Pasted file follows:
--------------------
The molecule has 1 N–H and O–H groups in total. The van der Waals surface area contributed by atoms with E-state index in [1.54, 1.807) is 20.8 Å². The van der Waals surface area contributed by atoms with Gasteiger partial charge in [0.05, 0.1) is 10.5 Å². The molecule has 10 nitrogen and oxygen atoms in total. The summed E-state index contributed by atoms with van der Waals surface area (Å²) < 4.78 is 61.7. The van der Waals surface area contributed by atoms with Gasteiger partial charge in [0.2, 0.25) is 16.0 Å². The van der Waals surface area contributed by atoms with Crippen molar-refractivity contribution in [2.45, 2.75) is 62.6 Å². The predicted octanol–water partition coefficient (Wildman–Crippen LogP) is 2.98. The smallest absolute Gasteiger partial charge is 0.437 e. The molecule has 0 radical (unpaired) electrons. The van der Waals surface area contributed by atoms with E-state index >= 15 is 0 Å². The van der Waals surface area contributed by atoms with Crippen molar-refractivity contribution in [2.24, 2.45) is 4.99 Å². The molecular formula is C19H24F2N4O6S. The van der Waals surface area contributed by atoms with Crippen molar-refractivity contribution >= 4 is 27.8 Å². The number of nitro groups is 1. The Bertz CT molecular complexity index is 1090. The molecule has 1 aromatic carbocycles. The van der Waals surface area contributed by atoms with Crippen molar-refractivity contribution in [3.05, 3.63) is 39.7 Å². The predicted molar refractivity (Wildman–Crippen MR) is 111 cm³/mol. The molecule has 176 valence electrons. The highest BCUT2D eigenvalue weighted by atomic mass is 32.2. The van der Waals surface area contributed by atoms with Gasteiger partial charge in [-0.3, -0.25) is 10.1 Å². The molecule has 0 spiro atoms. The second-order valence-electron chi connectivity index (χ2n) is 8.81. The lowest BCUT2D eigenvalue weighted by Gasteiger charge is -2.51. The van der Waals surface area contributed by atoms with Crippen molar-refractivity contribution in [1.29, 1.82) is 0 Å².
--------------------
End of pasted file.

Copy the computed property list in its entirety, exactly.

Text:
The molecule has 1 N–H and O–H groups in total. The van der Waals surface area contributed by atoms with E-state index in [1.54, 1.807) is 20.8 Å². The van der Waals surface area contributed by atoms with Gasteiger partial charge in [0.05, 0.1) is 10.5 Å². The molecule has 10 nitrogen and oxygen atoms in total. The summed E-state index contributed by atoms with van der Waals surface area (Å²) < 4.78 is 61.7. The van der Waals surface area contributed by atoms with Gasteiger partial charge in [0.2, 0.25) is 16.0 Å². The van der Waals surface area contributed by atoms with Crippen molar-refractivity contribution in [2.45, 2.75) is 62.6 Å². The predicted octanol–water partition coefficient (Wildman–Crippen LogP) is 2.98. The smallest absolute Gasteiger partial charge is 0.437 e. The molecule has 0 radical (unpaired) electrons. The van der Waals surface area contributed by atoms with E-state index >= 15 is 0 Å². The van der Waals surface area contributed by atoms with Crippen molar-refractivity contribution in [2.24, 2.45) is 4.99 Å². The molecular formula is C19H24F2N4O6S. The van der Waals surface area contributed by atoms with Crippen molar-refractivity contribution >= 4 is 27.8 Å². The number of nitro groups is 1. The Bertz CT molecular complexity index is 1090. The molecule has 1 aromatic carbocycles. The van der Waals surface area contributed by atoms with Crippen molar-refractivity contribution in [3.05, 3.63) is 39.7 Å². The predicted molar refractivity (Wildman–Crippen MR) is 111 cm³/mol. The molecule has 176 valence electrons. The highest BCUT2D eigenvalue weighted by atomic mass is 32.2. The van der Waals surface area contributed by atoms with Gasteiger partial charge in [-0.3, -0.25) is 10.1 Å². The molecule has 0 spiro atoms. The second-order valence-electron chi connectivity index (χ2n) is 8.81. The lowest BCUT2D eigenvalue weighted by Gasteiger charge is -2.51. The van der Waals surface area contributed by atoms with Crippen molar-refractivity contribution in [1.29, 1.82) is 0 Å².